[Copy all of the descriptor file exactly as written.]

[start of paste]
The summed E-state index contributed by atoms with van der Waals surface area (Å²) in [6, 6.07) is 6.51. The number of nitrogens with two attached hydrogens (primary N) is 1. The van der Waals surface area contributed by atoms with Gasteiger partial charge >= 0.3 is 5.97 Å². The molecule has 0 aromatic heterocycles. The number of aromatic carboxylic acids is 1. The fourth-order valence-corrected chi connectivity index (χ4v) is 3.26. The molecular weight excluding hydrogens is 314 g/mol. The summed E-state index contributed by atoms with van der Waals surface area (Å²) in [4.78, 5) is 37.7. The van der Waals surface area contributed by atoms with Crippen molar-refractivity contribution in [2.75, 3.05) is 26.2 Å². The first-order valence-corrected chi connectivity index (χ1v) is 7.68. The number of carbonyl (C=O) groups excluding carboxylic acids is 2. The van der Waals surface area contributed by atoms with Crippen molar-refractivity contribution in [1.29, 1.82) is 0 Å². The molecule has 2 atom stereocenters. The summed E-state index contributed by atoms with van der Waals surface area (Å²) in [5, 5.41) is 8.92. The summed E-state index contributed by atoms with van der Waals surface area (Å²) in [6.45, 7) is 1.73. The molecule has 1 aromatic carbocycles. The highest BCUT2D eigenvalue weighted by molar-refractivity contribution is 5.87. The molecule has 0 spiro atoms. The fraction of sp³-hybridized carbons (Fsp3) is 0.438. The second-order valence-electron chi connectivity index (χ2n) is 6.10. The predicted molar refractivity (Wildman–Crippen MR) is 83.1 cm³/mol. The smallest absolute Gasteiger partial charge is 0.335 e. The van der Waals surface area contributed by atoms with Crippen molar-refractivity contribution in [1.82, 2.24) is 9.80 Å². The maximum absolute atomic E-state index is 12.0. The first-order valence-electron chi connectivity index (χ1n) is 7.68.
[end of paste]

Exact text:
The summed E-state index contributed by atoms with van der Waals surface area (Å²) in [6, 6.07) is 6.51. The number of nitrogens with two attached hydrogens (primary N) is 1. The van der Waals surface area contributed by atoms with Gasteiger partial charge >= 0.3 is 5.97 Å². The molecule has 0 aromatic heterocycles. The number of aromatic carboxylic acids is 1. The fourth-order valence-corrected chi connectivity index (χ4v) is 3.26. The molecular weight excluding hydrogens is 314 g/mol. The summed E-state index contributed by atoms with van der Waals surface area (Å²) in [4.78, 5) is 37.7. The van der Waals surface area contributed by atoms with Crippen molar-refractivity contribution in [2.75, 3.05) is 26.2 Å². The first-order valence-corrected chi connectivity index (χ1v) is 7.68. The number of carbonyl (C=O) groups excluding carboxylic acids is 2. The van der Waals surface area contributed by atoms with Crippen molar-refractivity contribution in [1.29, 1.82) is 0 Å². The molecule has 2 atom stereocenters. The summed E-state index contributed by atoms with van der Waals surface area (Å²) in [5, 5.41) is 8.92. The summed E-state index contributed by atoms with van der Waals surface area (Å²) in [6.45, 7) is 1.73. The molecule has 1 aromatic carbocycles. The highest BCUT2D eigenvalue weighted by molar-refractivity contribution is 5.87. The molecule has 0 spiro atoms. The fraction of sp³-hybridized carbons (Fsp3) is 0.438. The second-order valence-electron chi connectivity index (χ2n) is 6.10. The predicted molar refractivity (Wildman–Crippen MR) is 83.1 cm³/mol. The smallest absolute Gasteiger partial charge is 0.335 e. The van der Waals surface area contributed by atoms with Crippen molar-refractivity contribution in [1.82, 2.24) is 9.80 Å². The maximum absolute atomic E-state index is 12.0. The first-order valence-electron chi connectivity index (χ1n) is 7.68.